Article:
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Finishing the Product

by Mark Montieth | askmontieth@gmail.com

May 29, 2013, 2:35 AM

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Following many of the Pacers' practices, Lance Stephenson and assistant coach Brian Shaw engage one another in a game of around-the-world. From left-to-right around the arc of the 3-point line, they shoot until they get to the right corner, where a shot from out of bounds must go in for the game to be won.

“I always talk a little stuff against him,” Shaw said. “If he can't beat a fat, out-of-shape 47-year-old coach, how is he going to have a chance against peers of his own age? It's a fun, competitive game that serves it's purpose.”

The purpose has never been served in more dramatic fashion than on Tuesday, when Stephenson took George Hill's cross-court inbounds pass and with Dwyane Wade flying at him, swished a 3-pointer from the right corner at the third-quarter to give the Pacers a 77-70 lead.

It wasn't a game winning shot – the Heat would come back to lead by three midway through the fourth quarter – but it was as big as any in the 99-92 victory that tied the Eastern Conference Finals at 2-2 and guaranteed a Game 6 at the Fieldhouse on Saturday. In a game in which the Pacers hit just 3-of-14 three-point shots and relied more frequently on drives to the basket, that one was the lightning bolt from heaven that made the outcome seem ominous.

“I practice that shot a lot,” Stephenson said, referring to his games with Shaw.

If he was deadpan about in the locker room, Stephenson was nothing of the sort in the moment. He fell to the court after hitting the shot and sat there for a moment, legs stretched out in front of him, to admire his work. He glared straight ahead, taking deep breaths and rolling his shoulders, while 18,000 gold T-shirts screamed their approval.

“I just kind of shook my head,” Shaw said. “This generation, they celebrate every single thing they do.”

Stephenson had plenty to celebrate. After scoring just seven points on 2-of-10 shooting in Sunday's 18-point loss to the Heat, his got an earful from his teammates and the coaching staff. He needed to be more aggressive, they said, stay focused on the details of the game plan, remain engaged offensively and put some pressure on his defender, LeBron James. The result was Stephenson's second-best performance of the postseason: 20 points on 9-of-15 shooting, just one turnover in 40 ½ minutes and credible defense on James.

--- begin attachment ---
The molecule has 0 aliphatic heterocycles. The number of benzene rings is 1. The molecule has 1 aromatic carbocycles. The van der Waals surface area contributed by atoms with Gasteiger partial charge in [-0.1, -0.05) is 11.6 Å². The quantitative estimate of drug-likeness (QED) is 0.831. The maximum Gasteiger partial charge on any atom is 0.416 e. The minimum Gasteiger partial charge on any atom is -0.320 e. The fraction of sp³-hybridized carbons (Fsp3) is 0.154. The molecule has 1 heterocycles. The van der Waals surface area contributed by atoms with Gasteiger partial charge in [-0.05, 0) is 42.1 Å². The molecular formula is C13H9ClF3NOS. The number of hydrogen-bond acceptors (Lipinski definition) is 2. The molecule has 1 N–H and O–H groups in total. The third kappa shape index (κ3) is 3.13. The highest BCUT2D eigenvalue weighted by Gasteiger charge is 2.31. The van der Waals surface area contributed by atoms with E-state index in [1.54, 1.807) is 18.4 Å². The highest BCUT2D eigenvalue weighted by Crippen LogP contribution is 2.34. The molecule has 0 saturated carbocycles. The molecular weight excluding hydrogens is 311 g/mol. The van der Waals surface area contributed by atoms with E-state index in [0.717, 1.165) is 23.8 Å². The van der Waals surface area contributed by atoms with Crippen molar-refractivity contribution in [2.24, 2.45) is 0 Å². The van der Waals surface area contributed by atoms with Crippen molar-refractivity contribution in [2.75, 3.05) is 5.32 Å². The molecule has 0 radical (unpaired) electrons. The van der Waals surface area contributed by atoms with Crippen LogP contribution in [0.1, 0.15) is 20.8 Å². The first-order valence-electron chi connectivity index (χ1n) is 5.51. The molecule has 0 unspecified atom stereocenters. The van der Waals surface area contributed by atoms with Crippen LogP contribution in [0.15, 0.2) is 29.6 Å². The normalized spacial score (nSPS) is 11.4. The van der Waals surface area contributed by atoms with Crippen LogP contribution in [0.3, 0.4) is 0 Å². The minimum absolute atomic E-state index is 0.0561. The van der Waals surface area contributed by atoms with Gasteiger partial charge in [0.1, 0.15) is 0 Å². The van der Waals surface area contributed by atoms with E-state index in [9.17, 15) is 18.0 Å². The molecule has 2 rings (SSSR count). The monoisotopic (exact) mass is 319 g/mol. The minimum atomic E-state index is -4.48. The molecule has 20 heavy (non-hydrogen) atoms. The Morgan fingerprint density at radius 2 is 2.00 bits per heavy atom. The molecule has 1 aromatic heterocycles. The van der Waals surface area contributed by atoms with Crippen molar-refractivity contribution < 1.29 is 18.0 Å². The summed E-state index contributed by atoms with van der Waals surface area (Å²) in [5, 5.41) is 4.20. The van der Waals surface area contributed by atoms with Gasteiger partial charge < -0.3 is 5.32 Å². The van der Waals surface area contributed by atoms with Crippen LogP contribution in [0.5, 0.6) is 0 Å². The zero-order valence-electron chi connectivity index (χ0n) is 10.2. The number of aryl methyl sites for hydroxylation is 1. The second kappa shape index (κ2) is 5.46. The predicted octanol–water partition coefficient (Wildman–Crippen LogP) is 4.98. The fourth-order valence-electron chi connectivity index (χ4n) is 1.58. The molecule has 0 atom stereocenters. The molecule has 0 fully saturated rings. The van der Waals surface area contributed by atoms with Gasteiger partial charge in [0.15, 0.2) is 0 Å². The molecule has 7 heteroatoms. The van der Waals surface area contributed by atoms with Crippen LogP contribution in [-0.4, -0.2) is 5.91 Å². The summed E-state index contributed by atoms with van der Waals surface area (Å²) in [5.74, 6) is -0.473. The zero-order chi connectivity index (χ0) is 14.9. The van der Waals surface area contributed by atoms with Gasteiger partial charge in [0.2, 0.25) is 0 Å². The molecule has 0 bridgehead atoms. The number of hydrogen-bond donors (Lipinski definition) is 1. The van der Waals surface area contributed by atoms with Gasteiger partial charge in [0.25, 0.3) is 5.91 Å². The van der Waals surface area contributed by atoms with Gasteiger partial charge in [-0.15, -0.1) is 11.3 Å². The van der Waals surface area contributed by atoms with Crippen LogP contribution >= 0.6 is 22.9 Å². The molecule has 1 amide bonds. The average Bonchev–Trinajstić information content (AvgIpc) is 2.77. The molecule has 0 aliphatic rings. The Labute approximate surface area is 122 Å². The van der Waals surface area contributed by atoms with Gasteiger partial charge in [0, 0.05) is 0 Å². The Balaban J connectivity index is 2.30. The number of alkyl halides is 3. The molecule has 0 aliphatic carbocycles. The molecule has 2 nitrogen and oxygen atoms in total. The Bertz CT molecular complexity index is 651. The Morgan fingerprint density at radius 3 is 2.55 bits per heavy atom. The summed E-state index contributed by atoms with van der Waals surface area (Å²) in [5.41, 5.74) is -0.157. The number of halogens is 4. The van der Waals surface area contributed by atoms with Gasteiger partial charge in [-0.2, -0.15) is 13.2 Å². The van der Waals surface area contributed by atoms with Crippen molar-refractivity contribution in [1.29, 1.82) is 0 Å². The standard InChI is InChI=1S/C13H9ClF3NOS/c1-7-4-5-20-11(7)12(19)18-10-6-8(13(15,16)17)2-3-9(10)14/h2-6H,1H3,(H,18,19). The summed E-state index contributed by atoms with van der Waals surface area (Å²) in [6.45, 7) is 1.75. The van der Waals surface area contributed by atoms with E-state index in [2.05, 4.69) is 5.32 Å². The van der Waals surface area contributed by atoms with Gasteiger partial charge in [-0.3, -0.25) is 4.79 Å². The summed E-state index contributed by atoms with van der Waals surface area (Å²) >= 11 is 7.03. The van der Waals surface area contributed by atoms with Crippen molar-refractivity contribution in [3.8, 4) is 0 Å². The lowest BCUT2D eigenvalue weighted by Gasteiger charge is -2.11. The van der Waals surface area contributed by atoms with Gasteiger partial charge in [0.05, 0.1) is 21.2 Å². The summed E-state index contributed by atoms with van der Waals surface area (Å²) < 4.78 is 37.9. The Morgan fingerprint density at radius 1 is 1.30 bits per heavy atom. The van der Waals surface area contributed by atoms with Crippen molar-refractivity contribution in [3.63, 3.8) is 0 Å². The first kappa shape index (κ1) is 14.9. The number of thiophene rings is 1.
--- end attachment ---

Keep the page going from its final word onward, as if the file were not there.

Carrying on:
Less memorable than his three-pointer, but more important, were a 17-footer that tied the game at 89 and forced a Miami timeout with 3:28 left, and an eight-footer off Hill's feed that bounced off the rim and in for a 96-92 lead at 1:01. But his renewed approach had been apparent from the start. He closed the Pacers' game-opening 11-0 run with a hard drive to the basket. He also took a rebound and made one of his classic wall-to-wall drives for a layup later in the period, and closed it with another aggressive runner to the basket.

The three-pointer was the long-distance anomaly of a game spent mostly charging toward the basket.

Pacers coach Frank Vogel had identified Stephenson as the key to the series for the Pacers before Game 2 in Miami, and it becomes more obvious with each game. He had 25 points and 10 rebounds when they closed out the Knicks on May 18, but didn't carry that momentum into the series with the Heat. He had just seven points on 2-of-10 shooting in the Pacers' Game 1 loss in Miami, along with four turnovers. He was better in Game 2, with 10 points, five assists and one turnover, and hit a crucial 3-pointer. But he slipped again in Game 3.

With his teammates' advice ringing in ears, Stephenson said he didn't sleep well on the nights following Game 3. He had played poorly, a point confirmed over and over by the hours of video that he watched. He rededicated himself to a better performance in Game 4, one more like his Game 6 against the Knicks.

“I had to make this one of the best games I've played,” he said. “I have to show people I'm ready for any competition or any challenge that comes to me.”

The 22-year-old is a work in progress, but he makes the Pacers a finished product when he plays well. Their only hope in this series is to put together a Big Five that can outnumber and outplay the Heat's Big Three of James, Wade and Chis Bosh, and Stephenson is the missing link.

Miami coach Erik Spoelstra considers Bosh his X-factor, but Bosh finished with just seven points and three rebounds. Stephenson won that match-up, and the outcome was predictable.

“He's sort of a wild card for them,” Heat forward Shane Battier said. “He plays very well at home here and we have to understand who he is, and when he gets it rolling it's probably going to be a good night for them.”

So now the Pacers go back to Miami for Game 6 on Thursday. Stephenson has averaged just under eight points a game in road playoff games, and struggled in most regular seasons games away from home as well. The Pacers are going to have to win another game in Miami to pull off the upset in this series, which means Stephenson likely will have to come up with a homecourt kind of performance.

“I'm very important to this team,” he said. “I can't take no days off.”

There's no longer time for that.